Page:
Revisiting the 8th “Commandment” of Character
Last week, we took a break from discussing the “8th commandment” to take note of our blessings. But there’s much more to say about leaning to discipline our aggressive instincts. To be of good character we have achieve solid mastery over those instincts. And that also means we have to learn how to manage our anger. Most folks know anger and aggression are related. But we’ve been somewhat mislead by popular “anger management” models about just how they’re related.
Anger is a widely misunderstood emotion. Some have maligned it as an evil in itself. But it’s one of our most basic emotions. Nature put it there for good reason. Our brain’s lymbic system is designed to have us become enraged or fearful in response to certain events. It’s part of our innate “fight-flight” survival mechanism. And specific physiological processes both precede and accompany these primal responses. We become riled to mobilize ourselves into action to remove a threat to our welfare. But just as being too frequently or intensely anxious can be problematic, being chronically or excessively angry can also cause trouble.
Adam Sandler made a movie called Anger Management. The movie’s lead character has a problem. He represses his emotions, especially his anger. This causes him trouble in his relationships. He is inordinately deferential to his abusive boss. He is also overly inhibited with his girlfriend. And this is all because he has mounds of pent-up anger he fears to release. Having suppressed it so long he’s even become unaware of just how full of rage he is. So his girlfriend arranges for an avant-garde therapist to wake him up to his problem. The therapist puts him in increasingly provocative situations and pushes him to the point he finally releases his pent-up rage. Then, he and the therapist get to work on teaching him to better “own” and discipline his angry feelings.
The movie is a slapstick comedy. But it points out how destructive to relationships it is when someone inappropriately manages their angry feelings. Anger management programs are almost everywhere these days. And most of them operate on established principles of cognitive-behavioral psychology. How we perceive events and think about things heavily influences not only how we feel but also how we respond. If I thinksomeone did something to purposely insult me, I’m likely to respond in a particular way. I’d respond much differently if I believed the person did something without malice but to which, for some reason, I took offense. So most programs encourage participants to challenge and change the ways they typically interpret various events in their lives.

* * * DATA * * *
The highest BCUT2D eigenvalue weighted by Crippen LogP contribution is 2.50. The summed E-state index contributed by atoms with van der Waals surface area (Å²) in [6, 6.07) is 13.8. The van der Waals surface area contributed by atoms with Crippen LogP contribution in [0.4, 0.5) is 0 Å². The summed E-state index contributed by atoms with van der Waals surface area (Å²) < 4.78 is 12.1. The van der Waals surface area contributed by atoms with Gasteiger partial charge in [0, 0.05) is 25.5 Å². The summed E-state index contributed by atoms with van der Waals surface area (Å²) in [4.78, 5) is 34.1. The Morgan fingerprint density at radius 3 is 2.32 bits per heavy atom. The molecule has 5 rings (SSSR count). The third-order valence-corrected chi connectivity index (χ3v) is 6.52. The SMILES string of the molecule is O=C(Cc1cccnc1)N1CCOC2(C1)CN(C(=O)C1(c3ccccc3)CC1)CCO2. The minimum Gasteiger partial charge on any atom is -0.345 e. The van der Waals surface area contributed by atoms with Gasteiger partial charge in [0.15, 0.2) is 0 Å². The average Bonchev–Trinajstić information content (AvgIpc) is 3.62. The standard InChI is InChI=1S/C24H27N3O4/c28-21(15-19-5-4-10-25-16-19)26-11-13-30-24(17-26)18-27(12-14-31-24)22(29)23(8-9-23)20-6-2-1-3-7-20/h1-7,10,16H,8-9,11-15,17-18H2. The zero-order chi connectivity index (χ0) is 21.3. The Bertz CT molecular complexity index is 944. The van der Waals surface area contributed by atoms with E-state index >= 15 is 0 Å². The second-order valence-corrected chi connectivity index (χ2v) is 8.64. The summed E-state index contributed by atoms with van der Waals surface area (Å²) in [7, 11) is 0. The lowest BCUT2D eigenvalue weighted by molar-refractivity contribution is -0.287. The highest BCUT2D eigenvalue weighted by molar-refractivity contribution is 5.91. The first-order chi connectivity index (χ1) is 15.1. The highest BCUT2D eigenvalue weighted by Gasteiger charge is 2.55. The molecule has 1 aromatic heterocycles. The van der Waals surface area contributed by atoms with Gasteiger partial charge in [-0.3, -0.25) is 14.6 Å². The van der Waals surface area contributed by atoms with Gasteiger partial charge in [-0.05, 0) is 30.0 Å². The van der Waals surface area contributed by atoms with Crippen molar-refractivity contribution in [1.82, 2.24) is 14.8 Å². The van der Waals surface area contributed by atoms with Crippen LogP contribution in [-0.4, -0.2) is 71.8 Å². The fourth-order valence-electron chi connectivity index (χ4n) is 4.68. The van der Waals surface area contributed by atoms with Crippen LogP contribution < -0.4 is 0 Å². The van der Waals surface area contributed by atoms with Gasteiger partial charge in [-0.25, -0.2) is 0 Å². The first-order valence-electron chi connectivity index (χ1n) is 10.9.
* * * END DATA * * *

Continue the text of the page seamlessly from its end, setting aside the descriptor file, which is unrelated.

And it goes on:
Anger and Aggression
The programs I referenced earlier presuppose that anger precipitates aggression. And while that’s indeed sometimes true, things can also go the other way around. I’ve written extensively before about the various aggressive personalities. (Read the series beginning with Aggressive Personalities Pt. 1.) These are the folks who fight tenaciously and unscrupulously for the things they want. They aren’t typically driven by anger but rather by pure desire. And they’re frequently already in the aggressive mode of behavior long before they ever become angry. Generally speaking, when aggressive personalities become angry, it’s because they’ve encountered some resistance or have been denied something they’ve been fighting for.
Sometimes, when aggressive personalities brandish rage, they do so as more of a tactic to intimidate others into giving them what they want. And because they’re using a tactic as opposed to genuinely expressing an emotion, they don’t respond all that well to typical anger management interventions. They don’t need to learn to manage their angry feelings all that much. Rather, it’s their overly aggressive interpersonal style that needs attention and modification.
To observe and master the 8th commandment properly, we have to learn to manage both our anger and our aggression. And that’s a big part of achieving the kind of self-control we need to be a person of good character. I’ll have more to say about this in next week’s concluding article on the “8th Commandment.”
Character Matters will be a live broadcast this coming Sunday at 7 pm Eastern (6pm Central) so I can take phone calls.
Lean much more about aggressive personalities and the essential “commandments” of sound character in my book Character Disturbance. And look for my upcoming book: The Ten Commandments of Character in the coming months.